There's very little that impresses about the set in Act I and Act II. It is literally a box, with a bare wooden stage floor and unadorned walls, with no doors, just panels that open to let people in. Occasionally, we get a sense of location, with a skylight opening up, with a slight variation in colouration or lighting that suggests an exterior, but mostly it's a bare stage and basic lighting. Free movement is restricted somewhat by three cables that one presumes will lift to create a new scene at some point. They do so most effectively to create Carlo's prison in the second scene of Act III, but it's a bit much to have them impinge upon the rest of the set for such a short if nonetheless important scene. Most disappointing of all, the auto-da-fé scene falls well short of being impressive, a few figured dropped down onto the floor while a bale is lit behind them. Seen from a lower angle than the camera adopts, it might have been more effective, but probably not much more...
The singing, at the very least, rises superbly to the demands of Verdi's remarkable score, and in one or two cases is even great. I'm referring evidently to Ferrucio Furlanetto, who has performed as Philip in Don Carlo many times, and there are few who can compete with him. The tone and timbre is still wonderful, his control and delivery is impeccable, but more than just technically good or even just consummately professional, he brings real artistry and personality to the character. Eric Halfvarson's Grand Inquisitor is also excellent, and, following on from a great 'Ella giammai m'amo' where the king expresses his private griefs and fears, the duet/duel between these two great forces of Church and State at the start of Act III becomes a real tussle of wills that sets the tone for what is to follow.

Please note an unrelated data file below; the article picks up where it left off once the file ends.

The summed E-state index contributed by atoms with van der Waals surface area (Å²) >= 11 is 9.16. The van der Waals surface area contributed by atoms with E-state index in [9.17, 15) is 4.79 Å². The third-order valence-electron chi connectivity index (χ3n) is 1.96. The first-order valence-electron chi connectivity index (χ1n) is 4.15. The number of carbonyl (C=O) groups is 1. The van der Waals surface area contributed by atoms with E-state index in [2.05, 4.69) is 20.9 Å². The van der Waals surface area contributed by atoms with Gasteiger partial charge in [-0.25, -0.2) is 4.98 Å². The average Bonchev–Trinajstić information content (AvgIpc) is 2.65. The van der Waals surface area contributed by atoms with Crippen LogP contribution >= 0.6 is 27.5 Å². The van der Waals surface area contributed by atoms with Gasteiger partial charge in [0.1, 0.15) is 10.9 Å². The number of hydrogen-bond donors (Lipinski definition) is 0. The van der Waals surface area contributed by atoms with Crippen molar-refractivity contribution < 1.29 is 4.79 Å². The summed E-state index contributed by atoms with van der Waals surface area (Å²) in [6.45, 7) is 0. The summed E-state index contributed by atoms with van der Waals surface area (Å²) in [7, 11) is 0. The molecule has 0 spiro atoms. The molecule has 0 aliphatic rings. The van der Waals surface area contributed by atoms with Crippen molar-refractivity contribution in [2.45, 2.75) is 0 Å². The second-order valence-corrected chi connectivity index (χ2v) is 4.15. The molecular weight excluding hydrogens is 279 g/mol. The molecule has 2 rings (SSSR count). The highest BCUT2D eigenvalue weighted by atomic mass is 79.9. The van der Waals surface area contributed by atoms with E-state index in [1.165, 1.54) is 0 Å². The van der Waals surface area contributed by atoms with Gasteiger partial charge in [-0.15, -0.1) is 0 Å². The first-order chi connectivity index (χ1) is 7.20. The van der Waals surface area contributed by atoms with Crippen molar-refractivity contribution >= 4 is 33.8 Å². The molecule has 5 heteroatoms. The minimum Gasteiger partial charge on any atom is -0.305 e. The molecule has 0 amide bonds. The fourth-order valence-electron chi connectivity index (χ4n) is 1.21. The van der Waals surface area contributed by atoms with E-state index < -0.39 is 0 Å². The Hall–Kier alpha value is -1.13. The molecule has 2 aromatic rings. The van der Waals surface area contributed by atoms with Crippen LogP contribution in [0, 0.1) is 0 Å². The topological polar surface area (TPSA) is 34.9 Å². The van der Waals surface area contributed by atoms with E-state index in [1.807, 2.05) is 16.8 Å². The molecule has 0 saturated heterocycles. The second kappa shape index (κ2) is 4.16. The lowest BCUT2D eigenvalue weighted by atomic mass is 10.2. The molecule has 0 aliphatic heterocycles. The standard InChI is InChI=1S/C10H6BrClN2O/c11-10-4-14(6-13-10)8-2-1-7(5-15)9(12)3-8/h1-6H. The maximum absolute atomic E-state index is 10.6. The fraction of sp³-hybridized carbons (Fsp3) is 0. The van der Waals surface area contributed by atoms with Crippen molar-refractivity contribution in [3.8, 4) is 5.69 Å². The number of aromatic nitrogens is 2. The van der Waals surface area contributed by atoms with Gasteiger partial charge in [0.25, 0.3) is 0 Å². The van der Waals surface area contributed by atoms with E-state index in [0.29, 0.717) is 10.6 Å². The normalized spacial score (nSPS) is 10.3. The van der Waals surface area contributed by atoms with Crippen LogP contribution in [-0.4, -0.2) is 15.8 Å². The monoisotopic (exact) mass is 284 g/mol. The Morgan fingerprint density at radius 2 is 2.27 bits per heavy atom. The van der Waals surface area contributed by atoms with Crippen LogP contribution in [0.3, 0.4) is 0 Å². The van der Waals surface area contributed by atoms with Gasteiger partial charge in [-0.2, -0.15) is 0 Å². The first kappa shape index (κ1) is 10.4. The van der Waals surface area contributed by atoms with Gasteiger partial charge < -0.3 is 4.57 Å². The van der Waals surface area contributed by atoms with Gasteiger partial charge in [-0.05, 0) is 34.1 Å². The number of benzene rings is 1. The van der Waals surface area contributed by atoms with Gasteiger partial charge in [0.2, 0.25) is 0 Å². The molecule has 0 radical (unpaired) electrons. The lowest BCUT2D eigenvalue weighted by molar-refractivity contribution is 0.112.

If the first half felt weak and let down by the staging, this kind of opening really galvanises the second half, and it doesn't look back. Marco Armiliato manages to raise the orchestra up to a new level along with the dramatic developments, and one or two of the other performers seem to pick up their game as well. And, with Verdi's simply astonishing management of the developing situations, they really need to. Most impressive is Dmitri Hvorostovsky, who gives a typically earnest and intense performance that is exactly what is required for Rodrigo. The challenging role of Elisabeth is handled extremely well by Maria Pia Piscitelli, who gives it dramatic force as well as dealing with the tough singing requirements. Béatrice Uria-Monzon is also a charged Princess Eboli, again perfectly in line with the tone of the work and the strong presentation here.
Don Carlo has a tough time living up to the title role in the opera alongside such personalities, and if Stefano Secco isn't quite up to the same level, he still sings it with unfailing Verdian lyricism across the whole four acts. Carlo is pretty much a constant throughout the opera and, as such, his interaction with each of the other characters is vital to the success of the whole. With Marco Armiliato drawing all that together musically in the second half, and with each of the other characters at full drive, the nature of the interaction and its significance all falls into place to impressive effect. The balance of internal conflict and interaction with the external situation in the second half takes on a force of its own independent from the direction, or at least rendering its weaknesses less of an issue as the opera makes its way to its chilling conclusion.
The Vienna State Opera's Live in HD programme continues in March with live Internet broadcasts of Halévy's LA JUIVE, Bellini's I PURITANI, Massenet's WERTHER, Verdi's LA TRAVIATA and AIDA. Details on these productions and how to view them can be found in the links below:
Links: Wiener Staatsoper Live Streaming programme; Staatsoper Live at Home video